Equally important, the U.S. military casualty rate is a very weak basis on which to assess the crucial developmental and political efforts in the counterinsurgency strategy. For while security gains in Helmand and Kandahar and progress in the transition process warrant some optimism, grave problems on the civilian side of the equation raise considerable concern. Wide-scale corruption seriously undermines the legitimacy of the state. Governance capacity is weak at all levels of the state, compounding the poor delivery of public goods. Afghan politics is increasingly ethnicized and divisive, driving a wedge between moderates who need to stand united against proponents of violence as a means to advance interests. U.S. military casualties as a single indicator is far too narrow and unreliable a lens to assess the full scope of the counterinsurgency in Afghanistan.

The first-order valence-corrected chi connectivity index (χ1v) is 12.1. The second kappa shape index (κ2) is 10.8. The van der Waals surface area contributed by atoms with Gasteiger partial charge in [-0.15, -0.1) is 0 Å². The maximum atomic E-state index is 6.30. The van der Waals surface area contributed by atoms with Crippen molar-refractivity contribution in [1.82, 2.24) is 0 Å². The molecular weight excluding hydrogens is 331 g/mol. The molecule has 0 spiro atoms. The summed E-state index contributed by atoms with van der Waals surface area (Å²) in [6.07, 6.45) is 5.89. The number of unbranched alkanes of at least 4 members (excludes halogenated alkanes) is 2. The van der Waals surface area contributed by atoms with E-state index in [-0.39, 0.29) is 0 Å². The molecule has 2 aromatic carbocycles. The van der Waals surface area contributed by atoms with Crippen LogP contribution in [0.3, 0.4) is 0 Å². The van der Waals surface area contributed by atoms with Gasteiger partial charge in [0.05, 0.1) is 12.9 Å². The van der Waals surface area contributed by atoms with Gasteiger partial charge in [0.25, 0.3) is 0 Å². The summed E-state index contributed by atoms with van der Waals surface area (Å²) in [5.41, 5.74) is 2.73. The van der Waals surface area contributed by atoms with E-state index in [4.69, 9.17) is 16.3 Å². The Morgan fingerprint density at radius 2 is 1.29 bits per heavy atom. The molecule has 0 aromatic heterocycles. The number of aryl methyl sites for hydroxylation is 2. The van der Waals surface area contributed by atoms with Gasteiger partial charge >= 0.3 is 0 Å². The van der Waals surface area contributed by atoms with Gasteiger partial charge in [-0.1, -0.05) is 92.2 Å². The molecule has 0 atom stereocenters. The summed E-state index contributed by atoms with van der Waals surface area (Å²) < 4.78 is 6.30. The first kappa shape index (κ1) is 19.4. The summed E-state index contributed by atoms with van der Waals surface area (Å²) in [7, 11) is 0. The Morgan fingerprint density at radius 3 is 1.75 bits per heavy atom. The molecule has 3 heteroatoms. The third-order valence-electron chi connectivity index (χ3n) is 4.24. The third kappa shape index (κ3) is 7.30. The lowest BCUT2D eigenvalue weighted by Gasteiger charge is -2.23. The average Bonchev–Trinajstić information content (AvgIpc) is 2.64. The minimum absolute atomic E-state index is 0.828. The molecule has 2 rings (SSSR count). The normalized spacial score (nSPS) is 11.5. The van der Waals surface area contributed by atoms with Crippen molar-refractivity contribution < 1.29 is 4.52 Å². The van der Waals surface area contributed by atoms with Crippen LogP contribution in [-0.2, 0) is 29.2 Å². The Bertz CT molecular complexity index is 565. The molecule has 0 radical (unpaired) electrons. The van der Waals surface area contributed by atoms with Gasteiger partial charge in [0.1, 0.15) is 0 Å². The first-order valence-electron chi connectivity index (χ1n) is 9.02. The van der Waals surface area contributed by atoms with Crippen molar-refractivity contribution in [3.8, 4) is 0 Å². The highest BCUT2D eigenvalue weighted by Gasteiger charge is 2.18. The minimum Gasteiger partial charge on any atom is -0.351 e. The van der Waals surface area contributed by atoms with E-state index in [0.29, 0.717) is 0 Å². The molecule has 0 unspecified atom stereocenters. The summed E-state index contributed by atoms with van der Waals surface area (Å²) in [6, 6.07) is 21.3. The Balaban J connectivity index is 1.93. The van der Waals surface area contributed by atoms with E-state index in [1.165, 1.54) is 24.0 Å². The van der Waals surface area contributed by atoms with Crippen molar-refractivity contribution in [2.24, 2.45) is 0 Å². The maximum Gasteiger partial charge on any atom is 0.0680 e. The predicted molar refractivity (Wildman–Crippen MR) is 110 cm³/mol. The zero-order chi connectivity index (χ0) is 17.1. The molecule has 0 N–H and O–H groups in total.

4. Human-Rights Setbacks
President Karzai’s recent decision to appoint Asadullah Khalid as the new intelligence chief has been highlighted as the latest—and most blatant—sign that hard-won progress in human rights is slipping. International and Afghan watch groups point to the numerous allegations of human-rights violations that taint Khalid’s past. Irrespective of Khalid’s credentials, the larger point is undoubtedly valid: progress in human rights and political freedoms, including advances in women’s rights, are under increasing pressure. This will mount as international engagement recedes.